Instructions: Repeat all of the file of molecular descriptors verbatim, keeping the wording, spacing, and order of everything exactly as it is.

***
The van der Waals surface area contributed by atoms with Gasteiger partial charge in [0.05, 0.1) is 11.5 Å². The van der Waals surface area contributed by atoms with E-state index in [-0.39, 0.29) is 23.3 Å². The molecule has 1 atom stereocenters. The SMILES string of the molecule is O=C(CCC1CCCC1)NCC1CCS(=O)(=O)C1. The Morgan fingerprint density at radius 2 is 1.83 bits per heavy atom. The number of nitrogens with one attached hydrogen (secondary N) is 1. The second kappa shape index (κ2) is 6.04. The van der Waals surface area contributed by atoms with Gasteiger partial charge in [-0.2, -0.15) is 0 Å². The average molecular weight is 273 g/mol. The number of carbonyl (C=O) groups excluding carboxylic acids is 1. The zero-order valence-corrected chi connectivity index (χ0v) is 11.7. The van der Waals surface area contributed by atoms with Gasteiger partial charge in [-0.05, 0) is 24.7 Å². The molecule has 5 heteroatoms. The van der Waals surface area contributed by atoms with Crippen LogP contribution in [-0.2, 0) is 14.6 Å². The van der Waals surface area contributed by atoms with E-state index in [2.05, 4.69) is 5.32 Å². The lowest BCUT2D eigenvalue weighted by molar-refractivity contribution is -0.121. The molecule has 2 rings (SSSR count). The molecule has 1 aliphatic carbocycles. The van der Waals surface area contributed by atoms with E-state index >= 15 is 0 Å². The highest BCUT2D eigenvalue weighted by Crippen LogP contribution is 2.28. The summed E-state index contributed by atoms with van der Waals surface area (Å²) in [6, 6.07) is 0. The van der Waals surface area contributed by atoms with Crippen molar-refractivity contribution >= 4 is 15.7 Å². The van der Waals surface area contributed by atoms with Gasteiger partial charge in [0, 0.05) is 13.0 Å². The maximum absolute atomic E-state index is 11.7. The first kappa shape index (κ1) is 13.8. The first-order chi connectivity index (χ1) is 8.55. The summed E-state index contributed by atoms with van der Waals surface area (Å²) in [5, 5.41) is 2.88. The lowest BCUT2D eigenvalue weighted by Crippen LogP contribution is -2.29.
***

The van der Waals surface area contributed by atoms with Gasteiger partial charge in [0.05, 0.1) is 11.5 Å². The van der Waals surface area contributed by atoms with E-state index in [-0.39, 0.29) is 23.3 Å². The molecule has 1 atom stereocenters. The SMILES string of the molecule is O=C(CCC1CCCC1)NCC1CCS(=O)(=O)C1. The Morgan fingerprint density at radius 2 is 1.83 bits per heavy atom. The number of nitrogens with one attached hydrogen (secondary N) is 1. The second kappa shape index (κ2) is 6.04. The van der Waals surface area contributed by atoms with Gasteiger partial charge in [-0.2, -0.15) is 0 Å². The average molecular weight is 273 g/mol. The number of carbonyl (C=O) groups excluding carboxylic acids is 1. The zero-order valence-corrected chi connectivity index (χ0v) is 11.7. The van der Waals surface area contributed by atoms with Gasteiger partial charge in [-0.05, 0) is 24.7 Å². The molecule has 5 heteroatoms. The van der Waals surface area contributed by atoms with Crippen LogP contribution in [-0.2, 0) is 14.6 Å². The van der Waals surface area contributed by atoms with E-state index in [2.05, 4.69) is 5.32 Å². The lowest BCUT2D eigenvalue weighted by molar-refractivity contribution is -0.121. The molecule has 2 rings (SSSR count). The molecule has 1 aliphatic carbocycles. The van der Waals surface area contributed by atoms with E-state index >= 15 is 0 Å². The highest BCUT2D eigenvalue weighted by Crippen LogP contribution is 2.28. The summed E-state index contributed by atoms with van der Waals surface area (Å²) in [6, 6.07) is 0. The van der Waals surface area contributed by atoms with Crippen molar-refractivity contribution >= 4 is 15.7 Å². The van der Waals surface area contributed by atoms with Gasteiger partial charge in [0, 0.05) is 13.0 Å². The maximum absolute atomic E-state index is 11.7. The first kappa shape index (κ1) is 13.8. The first-order chi connectivity index (χ1) is 8.55. The summed E-state index contributed by atoms with van der Waals surface area (Å²) in [5, 5.41) is 2.88. The lowest BCUT2D eigenvalue weighted by Crippen LogP contribution is -2.29.